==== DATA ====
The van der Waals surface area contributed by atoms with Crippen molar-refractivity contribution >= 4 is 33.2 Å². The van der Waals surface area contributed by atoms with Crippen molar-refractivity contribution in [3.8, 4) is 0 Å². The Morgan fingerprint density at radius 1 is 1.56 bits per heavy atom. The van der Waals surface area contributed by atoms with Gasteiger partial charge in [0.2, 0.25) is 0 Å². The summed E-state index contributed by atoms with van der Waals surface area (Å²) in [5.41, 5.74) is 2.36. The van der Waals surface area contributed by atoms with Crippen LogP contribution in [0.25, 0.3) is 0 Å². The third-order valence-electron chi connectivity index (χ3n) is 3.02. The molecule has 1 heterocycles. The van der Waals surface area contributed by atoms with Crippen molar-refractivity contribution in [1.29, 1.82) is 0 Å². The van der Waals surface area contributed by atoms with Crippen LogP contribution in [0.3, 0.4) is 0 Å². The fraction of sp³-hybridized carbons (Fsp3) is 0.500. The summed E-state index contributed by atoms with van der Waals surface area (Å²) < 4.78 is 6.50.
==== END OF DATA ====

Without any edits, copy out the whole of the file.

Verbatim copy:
The van der Waals surface area contributed by atoms with Crippen molar-refractivity contribution >= 4 is 33.2 Å². The van der Waals surface area contributed by atoms with Crippen molar-refractivity contribution in [3.8, 4) is 0 Å². The Morgan fingerprint density at radius 1 is 1.56 bits per heavy atom. The van der Waals surface area contributed by atoms with Gasteiger partial charge in [0.2, 0.25) is 0 Å². The summed E-state index contributed by atoms with van der Waals surface area (Å²) in [5.41, 5.74) is 2.36. The van der Waals surface area contributed by atoms with Crippen LogP contribution in [0.25, 0.3) is 0 Å². The third-order valence-electron chi connectivity index (χ3n) is 3.02. The molecule has 1 heterocycles. The van der Waals surface area contributed by atoms with Crippen molar-refractivity contribution in [1.29, 1.82) is 0 Å². The van der Waals surface area contributed by atoms with Crippen LogP contribution in [0.3, 0.4) is 0 Å². The fraction of sp³-hybridized carbons (Fsp3) is 0.500. The summed E-state index contributed by atoms with van der Waals surface area (Å²) < 4.78 is 6.50.